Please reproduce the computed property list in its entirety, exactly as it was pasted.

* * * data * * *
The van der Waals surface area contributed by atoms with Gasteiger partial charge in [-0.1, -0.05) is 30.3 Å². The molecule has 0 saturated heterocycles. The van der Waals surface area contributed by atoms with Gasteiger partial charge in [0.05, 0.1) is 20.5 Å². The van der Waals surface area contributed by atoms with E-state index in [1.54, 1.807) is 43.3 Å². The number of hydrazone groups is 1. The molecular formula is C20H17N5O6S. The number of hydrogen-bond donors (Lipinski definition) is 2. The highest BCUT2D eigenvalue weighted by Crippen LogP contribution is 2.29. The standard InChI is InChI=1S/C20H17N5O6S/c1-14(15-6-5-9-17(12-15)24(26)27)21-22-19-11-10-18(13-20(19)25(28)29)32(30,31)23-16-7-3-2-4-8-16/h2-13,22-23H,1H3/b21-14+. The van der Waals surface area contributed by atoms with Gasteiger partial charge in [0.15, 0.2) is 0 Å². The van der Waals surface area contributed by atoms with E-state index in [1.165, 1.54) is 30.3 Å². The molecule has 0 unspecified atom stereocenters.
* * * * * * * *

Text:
The van der Waals surface area contributed by atoms with Gasteiger partial charge in [-0.1, -0.05) is 30.3 Å². The molecule has 0 saturated heterocycles. The van der Waals surface area contributed by atoms with Gasteiger partial charge in [0.05, 0.1) is 20.5 Å². The van der Waals surface area contributed by atoms with E-state index in [1.54, 1.807) is 43.3 Å². The number of hydrazone groups is 1. The molecular formula is C20H17N5O6S. The number of hydrogen-bond donors (Lipinski definition) is 2. The highest BCUT2D eigenvalue weighted by Crippen LogP contribution is 2.29. The standard InChI is InChI=1S/C20H17N5O6S/c1-14(15-6-5-9-17(12-15)24(26)27)21-22-19-11-10-18(13-20(19)25(28)29)32(30,31)23-16-7-3-2-4-8-16/h2-13,22-23H,1H3/b21-14+. The van der Waals surface area contributed by atoms with Gasteiger partial charge in [0.15, 0.2) is 0 Å². The van der Waals surface area contributed by atoms with E-state index in [1.165, 1.54) is 30.3 Å². The molecule has 0 unspecified atom stereocenters.